This Small Window

conversations with well-aged people

Melody Goetz, our former chief cultural officer, wrote a great book of stories about our residents, called “this small window: true stories from well-aged people”.

It’s a great book.  If you'd like a copy, you can pick it up at either of our retirement home locations.


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A sneak peek at one of the stories:

“Quite the view, isn’t it?” asked Marion, as she came to stand beside me.  “I have this small window,” she said. “It’s like a window in time.  Early the other morning, I saw two fellows go by on bicycles that were all hung over with bags.  It took me right back to the Depression.  So many men were on the move then; there was no work, there was nothing for them.”  She was quiet for a moment, remembering.  “Still, any time is a good time to be alive, even the Depression.”  


We stood together, looking across the billows of dark green trees to the small waterway, alive with ducks and geese. 


For over a decade now, I have been working amidst the residents of two Hallmark retirement communities.  During this time, I’ve often toyed with the idea of writing down some of the stories that have come my way.   I am a writer, why not pass them on?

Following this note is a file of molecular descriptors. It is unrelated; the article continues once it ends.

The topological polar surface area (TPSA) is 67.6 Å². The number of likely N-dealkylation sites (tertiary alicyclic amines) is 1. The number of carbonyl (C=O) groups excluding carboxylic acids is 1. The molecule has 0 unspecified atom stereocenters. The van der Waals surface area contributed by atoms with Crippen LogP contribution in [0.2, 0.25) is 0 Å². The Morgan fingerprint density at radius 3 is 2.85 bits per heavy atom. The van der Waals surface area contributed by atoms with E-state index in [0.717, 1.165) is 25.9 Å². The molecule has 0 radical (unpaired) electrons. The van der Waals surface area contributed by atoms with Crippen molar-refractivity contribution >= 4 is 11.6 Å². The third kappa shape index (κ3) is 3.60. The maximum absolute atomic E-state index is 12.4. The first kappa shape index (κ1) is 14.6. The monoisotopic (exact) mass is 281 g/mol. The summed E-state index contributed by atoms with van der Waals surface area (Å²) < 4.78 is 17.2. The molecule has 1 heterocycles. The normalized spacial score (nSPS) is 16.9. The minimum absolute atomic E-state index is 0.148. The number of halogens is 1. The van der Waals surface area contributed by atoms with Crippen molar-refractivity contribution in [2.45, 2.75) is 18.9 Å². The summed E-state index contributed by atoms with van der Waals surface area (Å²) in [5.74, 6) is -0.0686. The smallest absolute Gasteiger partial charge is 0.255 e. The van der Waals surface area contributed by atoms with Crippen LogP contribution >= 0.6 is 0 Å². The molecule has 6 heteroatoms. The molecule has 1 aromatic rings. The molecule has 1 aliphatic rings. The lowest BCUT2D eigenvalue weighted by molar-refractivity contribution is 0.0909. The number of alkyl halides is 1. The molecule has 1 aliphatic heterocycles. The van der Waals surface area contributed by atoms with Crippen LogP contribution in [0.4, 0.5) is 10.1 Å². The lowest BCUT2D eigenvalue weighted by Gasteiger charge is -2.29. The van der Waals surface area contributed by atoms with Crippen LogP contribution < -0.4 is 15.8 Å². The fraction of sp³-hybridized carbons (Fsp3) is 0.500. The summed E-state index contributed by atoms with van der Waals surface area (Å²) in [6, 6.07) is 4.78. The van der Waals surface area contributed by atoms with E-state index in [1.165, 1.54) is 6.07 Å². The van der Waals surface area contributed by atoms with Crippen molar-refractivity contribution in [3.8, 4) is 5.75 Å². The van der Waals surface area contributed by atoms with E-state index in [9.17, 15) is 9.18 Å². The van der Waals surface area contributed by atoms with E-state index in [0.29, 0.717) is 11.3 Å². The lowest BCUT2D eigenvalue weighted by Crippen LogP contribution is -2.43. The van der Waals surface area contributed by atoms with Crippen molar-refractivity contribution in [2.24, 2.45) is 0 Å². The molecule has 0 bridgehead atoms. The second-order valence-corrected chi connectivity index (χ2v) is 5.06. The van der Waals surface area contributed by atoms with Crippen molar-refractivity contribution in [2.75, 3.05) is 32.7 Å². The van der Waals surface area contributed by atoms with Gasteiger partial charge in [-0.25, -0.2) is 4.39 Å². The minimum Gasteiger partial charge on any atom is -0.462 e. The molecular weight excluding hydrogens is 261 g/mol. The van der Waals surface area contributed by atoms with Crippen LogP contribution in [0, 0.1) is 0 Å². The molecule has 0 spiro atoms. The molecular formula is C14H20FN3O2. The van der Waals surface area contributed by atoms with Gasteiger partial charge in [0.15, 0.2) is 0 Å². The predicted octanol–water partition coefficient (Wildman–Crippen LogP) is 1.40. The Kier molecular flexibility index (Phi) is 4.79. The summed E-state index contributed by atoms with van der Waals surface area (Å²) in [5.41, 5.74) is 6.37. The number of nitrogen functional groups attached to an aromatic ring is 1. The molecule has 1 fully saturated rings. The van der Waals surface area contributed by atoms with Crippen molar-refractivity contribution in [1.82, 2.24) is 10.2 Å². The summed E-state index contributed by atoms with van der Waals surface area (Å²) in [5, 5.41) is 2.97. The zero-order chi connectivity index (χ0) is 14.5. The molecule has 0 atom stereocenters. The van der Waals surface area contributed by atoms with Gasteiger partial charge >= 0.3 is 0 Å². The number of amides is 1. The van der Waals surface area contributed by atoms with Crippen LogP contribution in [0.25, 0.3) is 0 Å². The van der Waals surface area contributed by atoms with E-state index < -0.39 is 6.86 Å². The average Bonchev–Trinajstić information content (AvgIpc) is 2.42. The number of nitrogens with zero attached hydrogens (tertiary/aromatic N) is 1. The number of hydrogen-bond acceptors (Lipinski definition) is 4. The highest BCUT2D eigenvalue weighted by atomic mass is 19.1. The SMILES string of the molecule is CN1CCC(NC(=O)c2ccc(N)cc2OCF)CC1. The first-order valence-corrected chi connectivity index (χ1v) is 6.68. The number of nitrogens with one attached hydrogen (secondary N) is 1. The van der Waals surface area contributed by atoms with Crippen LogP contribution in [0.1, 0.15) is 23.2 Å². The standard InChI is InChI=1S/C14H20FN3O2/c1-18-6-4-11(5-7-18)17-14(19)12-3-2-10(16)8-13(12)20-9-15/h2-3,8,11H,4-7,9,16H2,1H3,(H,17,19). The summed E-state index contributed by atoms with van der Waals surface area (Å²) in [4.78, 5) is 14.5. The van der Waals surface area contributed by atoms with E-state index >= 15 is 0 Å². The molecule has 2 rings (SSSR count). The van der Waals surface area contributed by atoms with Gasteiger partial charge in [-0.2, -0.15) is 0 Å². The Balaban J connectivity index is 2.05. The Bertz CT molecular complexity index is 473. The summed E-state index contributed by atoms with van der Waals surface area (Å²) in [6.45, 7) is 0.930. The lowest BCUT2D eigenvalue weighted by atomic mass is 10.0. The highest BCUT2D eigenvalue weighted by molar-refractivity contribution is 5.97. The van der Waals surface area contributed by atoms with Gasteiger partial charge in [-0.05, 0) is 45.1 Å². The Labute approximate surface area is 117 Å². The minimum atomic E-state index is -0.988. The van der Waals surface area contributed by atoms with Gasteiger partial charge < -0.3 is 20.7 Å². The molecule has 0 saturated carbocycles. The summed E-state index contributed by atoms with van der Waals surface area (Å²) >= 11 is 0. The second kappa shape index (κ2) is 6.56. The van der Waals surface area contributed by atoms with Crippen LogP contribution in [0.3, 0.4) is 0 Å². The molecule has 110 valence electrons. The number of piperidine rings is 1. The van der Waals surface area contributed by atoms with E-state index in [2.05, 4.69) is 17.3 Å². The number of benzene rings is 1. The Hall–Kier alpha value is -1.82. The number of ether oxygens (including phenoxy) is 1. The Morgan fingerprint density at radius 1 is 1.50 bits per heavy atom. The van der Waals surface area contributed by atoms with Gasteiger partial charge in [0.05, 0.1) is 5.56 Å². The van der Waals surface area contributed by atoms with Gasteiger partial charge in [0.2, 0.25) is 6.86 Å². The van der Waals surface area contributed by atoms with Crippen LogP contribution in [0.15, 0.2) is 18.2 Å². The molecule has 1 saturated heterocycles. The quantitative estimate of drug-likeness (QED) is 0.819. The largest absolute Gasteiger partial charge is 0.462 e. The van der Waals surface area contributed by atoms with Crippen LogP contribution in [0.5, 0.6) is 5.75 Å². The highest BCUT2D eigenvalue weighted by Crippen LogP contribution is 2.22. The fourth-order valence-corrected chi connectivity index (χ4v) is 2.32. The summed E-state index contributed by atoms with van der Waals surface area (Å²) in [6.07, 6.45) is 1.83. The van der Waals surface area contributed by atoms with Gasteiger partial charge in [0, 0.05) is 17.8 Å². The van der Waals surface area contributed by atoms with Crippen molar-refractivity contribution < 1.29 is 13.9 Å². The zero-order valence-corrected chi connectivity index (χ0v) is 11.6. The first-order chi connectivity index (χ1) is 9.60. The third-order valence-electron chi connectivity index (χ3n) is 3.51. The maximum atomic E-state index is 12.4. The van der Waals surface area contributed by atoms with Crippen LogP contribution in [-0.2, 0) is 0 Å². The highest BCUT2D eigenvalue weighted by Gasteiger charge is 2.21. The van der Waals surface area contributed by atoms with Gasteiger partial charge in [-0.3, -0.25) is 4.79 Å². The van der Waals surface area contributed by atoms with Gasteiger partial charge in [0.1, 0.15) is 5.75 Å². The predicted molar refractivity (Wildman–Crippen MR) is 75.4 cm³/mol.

As I began my research, going back over a decade’s worth of notes and journal entries, the faces and stories of Hallmark’s many residents came flooding back.  


I remembered conversations in people’s suites, and in my office, and now wondered:  how could I ask a woman who had suffered both the sudden loss of her spouse and her hearing to turn down the volume of her radio?  Where had I found the audacity to enter the suite of a concentration camp survivor who’d just been told by another resident that the Holocaust had been “blown out of proportion”, or to ask a dame associated with royalty to tone down the strength of her perfume?  


Thankfully, the demands of my early years as Executive Director had kept me mostly oblivious to the absurdity of my ‘leading’ these people.  I began as a ‘halfling’ after all, with most of them double my years. 


And so, with quaking knees and pleas for wisdom, I’ve done all these things and more.  Not because I’ve always known what I was doing, but because I’ve been tasked to do the best I can to foster healthy, life-giving community.  


I’ve found these well-aged people to be gracious and forthright, patient and not-so-patient, and we’ve carried on as best we can. Years later, I am in awe: I’ve been allowed into the lives and stories of so many.   And so, small as I am, I want to collect these words that have been given to me, to lift them to the light and remember the life that has been given and lived.


Who am I to try to articulate these stories?  Fortunate, I guess; some would say blessed.  So many stories go unspoken.  I write these stories then, if for no other reason, than to listen, for every one of them has written itself upon me.


I have this small window.  Into the lives of these elders I have come to love.  Into this life I’ve been given.  Into this astonishing place, this beautiful earth.